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German Prosecutors Drop Case That Claimed Comedian Insulted Erdogan

© AP Photo / Richard DrewTurkey's President Recep Tayyip Erdogan addresses the 71st session of the United Nations General Assembly, at U.N. headquarters, Tuesday, Sept. 20, 2016.
Turkey's President Recep Tayyip Erdogan addresses the 71st session of the United Nations General Assembly, at U.N. headquarters, Tuesday, Sept. 20, 2016. - Sputnik International
On Tuesday German prosecutors announced that there was not enough evidence to charge comedy television personality Jan Böhmermann, whose satirical poem criticizing President Recep Tayyip Erdogan caused a diplomatic dispute between Germany and Turkey. The investigation has been dropped.

Böhmermann, who hosts the Neo Magazin Royale show on the German ZDFneo channel, faced rage from the administration of the Turkish president when he read his poem, which included lyrical boasts that Erdogan engaged in sex with goats, along with serious criticisms including the embattled AKP leader’s hatred of the Kurds. 

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Citing an antiquated section of the German penal code that prohibits insulting foreign heads of state, German chancellor Angela Merkel allowed an investigation to proceed. This triggered a wave of criticism against Merkel, accusing her of censoring free speech. Though she called the segment "deliberately offensive," and apologized to Erdogan, Merkel later said her decision to proceed with Böhmermann’s investigation "was a mistake."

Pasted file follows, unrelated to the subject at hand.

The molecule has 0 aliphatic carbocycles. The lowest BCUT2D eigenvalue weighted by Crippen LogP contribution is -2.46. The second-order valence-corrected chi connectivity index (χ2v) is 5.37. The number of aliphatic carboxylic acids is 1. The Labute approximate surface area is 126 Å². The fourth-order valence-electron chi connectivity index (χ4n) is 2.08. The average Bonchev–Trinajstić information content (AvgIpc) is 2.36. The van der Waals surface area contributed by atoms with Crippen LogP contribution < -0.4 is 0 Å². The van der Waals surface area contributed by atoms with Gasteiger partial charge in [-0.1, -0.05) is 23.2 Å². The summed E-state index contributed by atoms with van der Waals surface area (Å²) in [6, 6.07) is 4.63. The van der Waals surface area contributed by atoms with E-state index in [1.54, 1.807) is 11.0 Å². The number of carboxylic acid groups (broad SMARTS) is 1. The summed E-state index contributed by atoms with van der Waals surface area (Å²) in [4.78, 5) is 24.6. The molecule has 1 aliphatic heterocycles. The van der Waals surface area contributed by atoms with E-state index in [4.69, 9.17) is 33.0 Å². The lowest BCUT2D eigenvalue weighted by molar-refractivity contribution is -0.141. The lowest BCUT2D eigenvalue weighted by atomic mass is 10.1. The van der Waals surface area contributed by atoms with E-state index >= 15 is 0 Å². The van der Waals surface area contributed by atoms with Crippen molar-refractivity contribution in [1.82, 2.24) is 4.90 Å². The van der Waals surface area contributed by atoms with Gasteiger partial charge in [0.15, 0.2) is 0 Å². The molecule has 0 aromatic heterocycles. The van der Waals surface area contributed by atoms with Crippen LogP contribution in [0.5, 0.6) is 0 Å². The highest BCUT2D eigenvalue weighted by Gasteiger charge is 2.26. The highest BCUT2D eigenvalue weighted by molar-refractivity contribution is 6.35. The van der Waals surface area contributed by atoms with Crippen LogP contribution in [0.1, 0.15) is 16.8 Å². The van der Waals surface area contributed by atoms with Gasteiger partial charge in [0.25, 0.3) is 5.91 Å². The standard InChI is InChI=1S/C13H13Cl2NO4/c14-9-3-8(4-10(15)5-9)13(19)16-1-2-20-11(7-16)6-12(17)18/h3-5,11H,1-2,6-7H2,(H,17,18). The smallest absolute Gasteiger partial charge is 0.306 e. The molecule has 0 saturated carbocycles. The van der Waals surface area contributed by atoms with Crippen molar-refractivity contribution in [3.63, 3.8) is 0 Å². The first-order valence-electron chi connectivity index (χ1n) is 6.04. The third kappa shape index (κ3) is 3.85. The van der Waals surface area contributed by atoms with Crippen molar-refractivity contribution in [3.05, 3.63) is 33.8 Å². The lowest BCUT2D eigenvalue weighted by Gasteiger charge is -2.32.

If found guilty, Böhmermann could have faced three years in prison. If the remarks were ruled to be slanderous, he could have faced five years. 

According to the Guardian, Böhmermann commented that Merkel "filleted me [and] served me up" to the Turkish president. 

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"Merkel is kowtowing to Turkey’s despot Erdogan and sacrifices freedom of the German press," said Sahra Wagenknecht, a senior official in Germany’s Left party.

Deutsche Welle reported that a statement released by Mainz prosecutors stated that, "criminal activity could not be proven with sufficient certainty." Producers of the show were cleared of wrongdoing as well.

Böhmermann defended his satire, saying that "any listener should immediately recognize… that it was a joke or a piece of nonsense." He also observed that his poem was plainly satirical and an "exaggerated portrayal" of the increasingly autocratic Turkish president. 

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Prosecutors concluded that hosts' claims were "supported by the objectively verifiable circumstances, namely the content of the piece, its origins, and the manner of the delivery."

Over 100,000 people signed a "Freedom for Böhmermann" online petition and a "Je Susi Bohmi" meme circulated in social media in support of the comedian.

The poem was itself a rebuttal to Erdogan’s objections to a less inflammatory song about him, that played on another German comedy program. The song, which aired in March, mocked Erdogan’s physical appearance and his nearly despotic leadership style.

Some complained that "When a journalist writes a piece that Erdogan doesn't like, he quickly ends up in jail, newspaper offices closed down, he doesn't think twice, with tear gas and water cannons he is riding through the night," according to the BBC.

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